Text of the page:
We are excited and honored to be celebrating the birthday of our founder and friend, Robert W. Craig, who turned 90 years old this month. Craig, who most frequently describes himself as the “ultimate accidental tourist,” served in the U.S. Navy as an officer on an attack cargo ship (AKA 80), graduated in biology and philosophy from the University of Washington and Columbia University, was also the first Executive Director and Chief Operating Officer of the Aspen Institute from 1953 to 1965 and co-founder of the Aspen Center for Physics. He served as President of the American Alpine Club after a long career in mountaineering, including guiding on Mt. Rainier, and as a team member and leader of several Himalayan expeditions. He was elected to the American Mountaineering Hall of Fame in 2009. When he left the Aspen Institute in 1963 he purchased and ran a cattle ranch near Aspen and then spent 10 years in the industrial design industry before coming to Keystone at the behest of his good friend Robert A. Maynard, President of Keystone Resort. Maynard asked Craig, “Do you have another Aspen in you?” Craig responded, “No, but I have an idea that may prove equally important.”
Robert W. Craig founded Keystone Science School in 1976 as a division of The Keystone Center. The Center’s overall goal was to address difficult environmental and public policy issues affecting industry, government, and the environment applying the discipline of science and bringing all the appropriate constituents to the table. At the same time, given the remarkable environment of Keystone, Craig felt it would be novel and exciting to have school children learning the spirit of science in the five ecosystems of Summit County from Loveland Pass to the Colorado River at Kremmling. The hope was, these kids, acquainted with the spirit of scientific observation, might well contribute to good policy making in the future.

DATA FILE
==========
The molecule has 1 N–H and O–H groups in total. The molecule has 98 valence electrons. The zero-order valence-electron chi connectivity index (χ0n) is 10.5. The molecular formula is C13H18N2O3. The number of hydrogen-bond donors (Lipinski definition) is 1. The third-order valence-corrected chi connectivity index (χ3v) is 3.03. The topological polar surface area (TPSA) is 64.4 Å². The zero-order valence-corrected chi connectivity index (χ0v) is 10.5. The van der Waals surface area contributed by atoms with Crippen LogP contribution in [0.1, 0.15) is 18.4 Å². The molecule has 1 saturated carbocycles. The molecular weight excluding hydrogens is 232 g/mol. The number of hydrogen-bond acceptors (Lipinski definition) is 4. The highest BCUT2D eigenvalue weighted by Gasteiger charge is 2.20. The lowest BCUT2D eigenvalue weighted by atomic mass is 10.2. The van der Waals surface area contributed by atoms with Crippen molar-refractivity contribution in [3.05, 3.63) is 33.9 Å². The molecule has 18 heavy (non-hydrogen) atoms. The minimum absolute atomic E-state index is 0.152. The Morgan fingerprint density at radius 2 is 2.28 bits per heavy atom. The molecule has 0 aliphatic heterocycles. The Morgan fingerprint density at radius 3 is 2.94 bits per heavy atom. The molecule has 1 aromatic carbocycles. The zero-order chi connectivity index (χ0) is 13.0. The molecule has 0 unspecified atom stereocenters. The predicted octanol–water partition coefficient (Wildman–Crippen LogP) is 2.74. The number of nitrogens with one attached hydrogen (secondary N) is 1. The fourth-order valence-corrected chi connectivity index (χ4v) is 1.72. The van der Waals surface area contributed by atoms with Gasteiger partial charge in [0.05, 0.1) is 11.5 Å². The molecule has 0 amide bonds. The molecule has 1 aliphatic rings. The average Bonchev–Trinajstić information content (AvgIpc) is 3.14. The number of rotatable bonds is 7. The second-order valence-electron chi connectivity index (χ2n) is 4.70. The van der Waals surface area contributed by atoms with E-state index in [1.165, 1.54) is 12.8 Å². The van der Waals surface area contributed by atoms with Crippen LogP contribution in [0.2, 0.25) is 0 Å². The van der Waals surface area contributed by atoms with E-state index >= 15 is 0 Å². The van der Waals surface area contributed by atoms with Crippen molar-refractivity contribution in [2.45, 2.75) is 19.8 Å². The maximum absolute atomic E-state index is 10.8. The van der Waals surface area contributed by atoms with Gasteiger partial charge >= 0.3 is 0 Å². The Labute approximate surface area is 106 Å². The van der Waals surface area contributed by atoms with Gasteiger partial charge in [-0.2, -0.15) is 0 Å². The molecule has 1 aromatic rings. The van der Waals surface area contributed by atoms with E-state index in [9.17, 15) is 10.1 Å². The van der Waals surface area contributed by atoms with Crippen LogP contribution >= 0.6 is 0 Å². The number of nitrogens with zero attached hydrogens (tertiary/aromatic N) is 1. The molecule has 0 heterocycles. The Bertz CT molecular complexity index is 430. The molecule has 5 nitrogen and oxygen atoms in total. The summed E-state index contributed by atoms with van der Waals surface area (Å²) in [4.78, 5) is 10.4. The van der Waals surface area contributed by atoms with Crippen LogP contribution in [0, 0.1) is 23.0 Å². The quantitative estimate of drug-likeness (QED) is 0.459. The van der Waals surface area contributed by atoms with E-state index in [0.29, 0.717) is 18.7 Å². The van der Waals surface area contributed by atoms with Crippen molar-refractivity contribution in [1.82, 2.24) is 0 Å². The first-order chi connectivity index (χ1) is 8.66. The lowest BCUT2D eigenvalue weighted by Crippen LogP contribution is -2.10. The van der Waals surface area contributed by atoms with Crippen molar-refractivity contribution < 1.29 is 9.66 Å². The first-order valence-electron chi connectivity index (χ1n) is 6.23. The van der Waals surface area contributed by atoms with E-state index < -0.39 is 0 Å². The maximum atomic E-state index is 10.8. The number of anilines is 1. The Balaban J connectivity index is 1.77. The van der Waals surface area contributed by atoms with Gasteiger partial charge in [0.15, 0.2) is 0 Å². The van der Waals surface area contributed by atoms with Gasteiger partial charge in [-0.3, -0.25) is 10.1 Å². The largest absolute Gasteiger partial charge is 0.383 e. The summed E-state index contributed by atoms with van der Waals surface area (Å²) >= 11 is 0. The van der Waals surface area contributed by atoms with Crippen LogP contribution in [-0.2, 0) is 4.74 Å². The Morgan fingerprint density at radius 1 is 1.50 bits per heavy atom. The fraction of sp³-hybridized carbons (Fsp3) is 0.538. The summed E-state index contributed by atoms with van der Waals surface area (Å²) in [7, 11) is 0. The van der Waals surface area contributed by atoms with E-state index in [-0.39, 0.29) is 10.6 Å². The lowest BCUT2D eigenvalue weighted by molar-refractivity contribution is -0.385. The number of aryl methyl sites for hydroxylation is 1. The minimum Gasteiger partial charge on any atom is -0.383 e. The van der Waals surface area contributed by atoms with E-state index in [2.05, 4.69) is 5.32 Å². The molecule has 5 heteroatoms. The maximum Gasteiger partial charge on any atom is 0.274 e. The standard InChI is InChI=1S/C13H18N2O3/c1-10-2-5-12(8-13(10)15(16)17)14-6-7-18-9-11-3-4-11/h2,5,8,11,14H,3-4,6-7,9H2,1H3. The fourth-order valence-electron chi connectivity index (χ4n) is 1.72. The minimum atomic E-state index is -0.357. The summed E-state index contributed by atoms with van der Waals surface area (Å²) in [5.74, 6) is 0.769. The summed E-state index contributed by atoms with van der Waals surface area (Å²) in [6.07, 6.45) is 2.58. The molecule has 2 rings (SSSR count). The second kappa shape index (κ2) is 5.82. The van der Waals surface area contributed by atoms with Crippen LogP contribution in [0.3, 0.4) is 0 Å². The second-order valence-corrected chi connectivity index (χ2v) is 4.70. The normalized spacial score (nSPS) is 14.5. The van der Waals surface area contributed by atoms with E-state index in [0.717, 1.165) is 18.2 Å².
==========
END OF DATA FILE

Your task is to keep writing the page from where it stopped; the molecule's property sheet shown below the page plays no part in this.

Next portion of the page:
After more than 38 years working toward these goals, we feel both proud and privileged to have Bob Craig’s mentorship and vision guiding so much of what we do.
Making a Difference
This past weekend on September 13th, Keystone Science School staff and volunteers came together to take part in the 16th annual Summit County Make a Difference Day. While the national Make a Difference Day isn’t until October 25th, those of us in the high country know that winter comes very early up here and October is often too late to be working outside. This is why the county-wide event organizers decided to push the event forward this year in hopes of better weather. And it proved to be the right decision. Light breezes and sunny skies made for a beautiful day to be working outdoors.
Our intrepid volunteers joined us on campus to build trails, winterize campus, and do some much-needed weed pulling in the gardens. We’re so appreciative of the help and all the community support we receive throughout the year. Projects like these take more man power and time than we often have available to us, but they are things that need to get done and that make our campus and programs better for everyone who comes to KSS.
Thank you so much to all our volunteers who make KSS such a wonderful place to be!
KSS Staff Music Video
Every year our Camp Programs staff make a music video together. It's a team-building activity and a chance to share some of their energy, enthusiasm, and unique personalities with everyone in the community. It always sets a fun tone for the entire season.
As summer ends and fall greets us with rain, golden leaves, and crisper air, we're feeling nostalgic on this grey Tuesday in Keystone. So here's some sunshine and summer fun to carry you through the week!
CATCH-ing More than Healthy Habits